The views of another landmark, the 'Bridge of the Americas', reinforce this disorientation. Balboa, on the edge of the city, has a municipal park where you look across to this road bridge, completed in 1962 at a cost of US$20 million. It spans the Pacific entrance to the Panama Canal, carrying Route 1 on to the infamous Darien Gap and connecting the north and south American land masses. Panama is in a prime trading position on the north (ish ) end of the isthmus, receiving any goods that make it through the rainforest. There's a 66 mile gap in the Pan American Highway here. Environmental concerns are cited as a reason for non -completion, in addition to difficult terrain.

Boquete

A bus (Artist and her husband have grabbed the front seat) through beautiful lush countryside, via the city of David (that sounds like a lift from the Bible), to Panama's southwest Chiriqui Province. This is a high volcanic region, replete with coffee, bananas and sugarcane. Onto a little hotel, near the town of Boquete, which turns out to be a naturalist’s heaven. There are gushing streams, bright birds, assorted butterflies, tiny red frogs and exotic flowers at every turn. It seems that this is also a realtor’s heaven. The area is rapidly becoming the Retirement Capital of the World. The climate is good, it’s cheap and beautiful and there are billboards slapped all over the surrounding hills telling us so.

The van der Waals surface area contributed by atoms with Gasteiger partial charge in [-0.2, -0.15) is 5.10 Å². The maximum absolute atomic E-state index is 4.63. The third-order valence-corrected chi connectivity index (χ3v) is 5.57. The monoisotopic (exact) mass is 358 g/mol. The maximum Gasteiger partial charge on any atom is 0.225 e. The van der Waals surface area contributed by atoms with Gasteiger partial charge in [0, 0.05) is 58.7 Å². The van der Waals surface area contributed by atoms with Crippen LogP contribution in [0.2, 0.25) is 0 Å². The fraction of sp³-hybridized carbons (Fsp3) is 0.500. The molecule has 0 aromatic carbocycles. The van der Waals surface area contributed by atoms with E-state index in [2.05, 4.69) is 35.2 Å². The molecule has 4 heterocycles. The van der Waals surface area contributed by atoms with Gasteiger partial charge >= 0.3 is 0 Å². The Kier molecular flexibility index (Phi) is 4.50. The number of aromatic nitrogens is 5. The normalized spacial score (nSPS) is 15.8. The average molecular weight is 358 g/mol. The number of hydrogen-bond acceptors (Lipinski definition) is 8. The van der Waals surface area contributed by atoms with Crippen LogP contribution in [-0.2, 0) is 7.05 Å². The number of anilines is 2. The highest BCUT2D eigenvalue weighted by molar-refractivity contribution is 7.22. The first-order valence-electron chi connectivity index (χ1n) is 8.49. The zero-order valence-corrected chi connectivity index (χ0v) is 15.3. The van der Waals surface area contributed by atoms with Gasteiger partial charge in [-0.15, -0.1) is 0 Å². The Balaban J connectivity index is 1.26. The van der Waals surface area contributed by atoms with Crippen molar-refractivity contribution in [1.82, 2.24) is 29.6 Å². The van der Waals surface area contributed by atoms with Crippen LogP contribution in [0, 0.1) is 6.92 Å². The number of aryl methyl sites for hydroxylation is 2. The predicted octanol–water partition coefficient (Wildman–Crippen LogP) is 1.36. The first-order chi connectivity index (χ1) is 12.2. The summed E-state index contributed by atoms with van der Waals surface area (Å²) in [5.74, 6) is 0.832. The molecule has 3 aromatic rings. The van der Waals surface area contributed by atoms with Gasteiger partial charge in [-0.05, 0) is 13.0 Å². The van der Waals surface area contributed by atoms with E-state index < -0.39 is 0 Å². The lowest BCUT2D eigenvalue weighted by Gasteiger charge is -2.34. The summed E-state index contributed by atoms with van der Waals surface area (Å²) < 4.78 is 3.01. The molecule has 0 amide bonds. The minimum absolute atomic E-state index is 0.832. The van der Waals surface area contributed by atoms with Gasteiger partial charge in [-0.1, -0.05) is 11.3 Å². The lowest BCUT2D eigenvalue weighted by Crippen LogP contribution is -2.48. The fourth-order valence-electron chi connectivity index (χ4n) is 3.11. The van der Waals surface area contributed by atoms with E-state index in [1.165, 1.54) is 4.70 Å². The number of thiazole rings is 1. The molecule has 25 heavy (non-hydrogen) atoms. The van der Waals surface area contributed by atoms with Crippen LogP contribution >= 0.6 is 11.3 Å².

Bocas Del Toro

Today, we’re taking a boat south to a sprinkle of typically Caribbean islands.  The small town of Bocas de Toro, on Isla Colon, is a pocket paradise of boardwalks and houses on stilts. The weather still isn’t being especially kind, but we take a boat trip in the spectacular Parque Nacional Marino at Isla Bastimentos. The dolphins reward us with a dazzling display.  

The beaches, swathed with palm trees, would be equally dazzling too, if it wasn’t raining. The sea visibility hasn’t been affected, however, and the snorkelling reveals some multi coloured coral, though we’re all shivering by the time we’ve finished.  There's wild life too, to cheer us up: sloths lolling in the beach-side trees and more teeny frogs, but this time freckled with black spots. Who knew that Panama was a land of such diversity?

Next, the bus to Costa Rica.